Dead Sea Scrolls
San Diego exhibit rare chance for up-close view of ancient history
Now nearing the end of its six-month run in San Diego, the Dead Sea Scrolls exhibition has proven every bit as popular as its hosts had anticipated. As of Thanksgiving week, the presentation had been seen by more than 260,000 visitors.
In fact Black Friday was not only the busiest shopping day of the year, it was the biggest day yet for the Dead Sea Scrolls — 4,600 visitors in one day.
The popular exhibition will be around until the end of the year, and the show's organizers are projecting that the scrolls will attract a total of more than 400,000 visitors when all is said and done. That's well past the goals set by the San Diego Natural History Museum when the exhibition opened and museum staff have been pleasantly surprised at how the exhibition has appealed to people from all walks of life.
"I expected seniors and conservative type people," explained Delle Willett, the museum's marketing director, "but I've also seen people come through here covered in tattoos and body piercings. I've seen a lot of young people — really, the whole span of society."
The masses have come to see 15 Dead Sea Scrolls that are on display at the museum, located in San Diego's Balboa Park. Discovered in Israel beginning in 1947, the scrolls are widely acknowledged to be among the greatest archaeological treasures ever discovered and contain writings from the formative years of Rabbinic Judaism and Christianity. Muslims, too, find elements of their religion in the scrolls. Thousands of fragments were found and then pieced together into more than 900 separate documents.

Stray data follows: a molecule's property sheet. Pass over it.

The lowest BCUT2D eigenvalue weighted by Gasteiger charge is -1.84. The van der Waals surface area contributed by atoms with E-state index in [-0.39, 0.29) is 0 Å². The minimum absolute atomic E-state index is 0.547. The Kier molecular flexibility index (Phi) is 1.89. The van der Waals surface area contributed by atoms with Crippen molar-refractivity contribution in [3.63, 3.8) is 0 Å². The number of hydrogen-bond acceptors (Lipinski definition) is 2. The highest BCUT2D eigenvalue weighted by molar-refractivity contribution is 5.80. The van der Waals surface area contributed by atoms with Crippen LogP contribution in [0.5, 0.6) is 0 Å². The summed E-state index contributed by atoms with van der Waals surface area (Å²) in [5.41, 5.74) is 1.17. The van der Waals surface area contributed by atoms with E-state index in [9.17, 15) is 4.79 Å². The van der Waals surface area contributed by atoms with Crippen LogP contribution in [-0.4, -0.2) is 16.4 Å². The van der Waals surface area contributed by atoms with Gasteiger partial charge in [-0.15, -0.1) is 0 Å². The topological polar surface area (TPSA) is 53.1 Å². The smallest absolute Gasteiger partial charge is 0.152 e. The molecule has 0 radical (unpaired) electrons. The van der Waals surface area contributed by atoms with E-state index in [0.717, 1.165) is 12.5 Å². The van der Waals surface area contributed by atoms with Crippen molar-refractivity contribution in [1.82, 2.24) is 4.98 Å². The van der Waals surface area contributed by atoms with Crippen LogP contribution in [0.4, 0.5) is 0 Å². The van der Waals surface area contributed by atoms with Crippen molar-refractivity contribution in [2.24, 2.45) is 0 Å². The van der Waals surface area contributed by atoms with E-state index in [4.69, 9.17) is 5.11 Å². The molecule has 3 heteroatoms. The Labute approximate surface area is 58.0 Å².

The 14,500-square-foot exhibition is proving popular because it's not just — as you would imagine — a number of ancient parchments on display in a dimly lit room. More than half the exhibition space is devoted to putting the discovery into context. A series of vivid, enlarged photos of Israel and the location of this archaeological find set the stage for the scrolls, transporting visitors to the Middle East and its arid countryside. In fact, the museum makes much of the fact that Israel and San Diego share climates that are quite similar.
Another popular part of the exhibition features timelines of various religions that also help give context to the discoveries and their importance to the development of these religions.
The Dead Sea Scrolls are only allowed out of Israel for three months at a time, which is why there have been two consecutive sets of scrolls on display during this six-month exhibition. There is talk that quite soon the scrolls will only be on display in Israel because they are getting too fragile to continue traveling.
Visitors to the exhibition have come from every state in the union as well as many international countries, according to Willet. San Diego County residents have accounted for a good portion of the visitors with about 56 percent coming from outside the county. Interestingly, a lot of visitors are returning for second visits because they just couldn't take it all in the first time, or because they returned with friends or relatives.
The museum suggests that you plan a minimum of three hours to see the exhibition and, to avoid crowds, come midweek or after 3:30 p.m. You'll also want to come about 30 minutes ahead of your showing time to allow plenty of time for the mandatory security check.
For more information on the Dead Sea Scrolls exhibition, phone 877-946-7797 or visit www.sdnhm.org. Admission is between $20 and $28 for adults, $15 for children between 3 and 12.
The San Diego Natural History Museum, which houses the Dead Sea Scrolls, is in Balboa Park, so there are plenty of other attractions close by to fill out your day. The park is home to the San Diego Zoo as well as 14 other fascinating attractions and museums. The zoo, one of the top-rated in the world, is worth a full day all by itself, but there are several other attractions to choose from that would be perfect to fill out your day before or after your visit to the Dead Sea Scrolls.